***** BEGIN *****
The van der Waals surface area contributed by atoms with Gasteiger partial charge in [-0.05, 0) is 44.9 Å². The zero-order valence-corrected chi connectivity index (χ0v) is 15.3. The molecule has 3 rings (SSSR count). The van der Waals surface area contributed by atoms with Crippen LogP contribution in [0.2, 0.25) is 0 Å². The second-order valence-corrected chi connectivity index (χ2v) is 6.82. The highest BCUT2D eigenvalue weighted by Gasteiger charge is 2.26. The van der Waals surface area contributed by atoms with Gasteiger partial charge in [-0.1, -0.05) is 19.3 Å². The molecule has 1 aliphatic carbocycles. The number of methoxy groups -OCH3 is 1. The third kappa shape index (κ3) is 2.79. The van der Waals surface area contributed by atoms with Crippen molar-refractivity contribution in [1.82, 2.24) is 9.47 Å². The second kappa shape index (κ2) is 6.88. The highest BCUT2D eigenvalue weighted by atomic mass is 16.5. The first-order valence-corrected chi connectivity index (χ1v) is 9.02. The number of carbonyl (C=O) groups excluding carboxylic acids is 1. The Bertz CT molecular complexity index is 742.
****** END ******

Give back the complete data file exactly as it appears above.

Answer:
The van der Waals surface area contributed by atoms with Gasteiger partial charge in [-0.05, 0) is 44.9 Å². The zero-order valence-corrected chi connectivity index (χ0v) is 15.3. The molecule has 3 rings (SSSR count). The van der Waals surface area contributed by atoms with Crippen LogP contribution in [0.2, 0.25) is 0 Å². The second-order valence-corrected chi connectivity index (χ2v) is 6.82. The highest BCUT2D eigenvalue weighted by Gasteiger charge is 2.26. The van der Waals surface area contributed by atoms with Gasteiger partial charge in [-0.1, -0.05) is 19.3 Å². The molecule has 1 aliphatic carbocycles. The number of methoxy groups -OCH3 is 1. The third kappa shape index (κ3) is 2.79. The van der Waals surface area contributed by atoms with Crippen molar-refractivity contribution in [1.82, 2.24) is 9.47 Å². The second kappa shape index (κ2) is 6.88. The highest BCUT2D eigenvalue weighted by atomic mass is 16.5. The first-order valence-corrected chi connectivity index (χ1v) is 9.02. The number of carbonyl (C=O) groups excluding carboxylic acids is 1. The Bertz CT molecular complexity index is 742.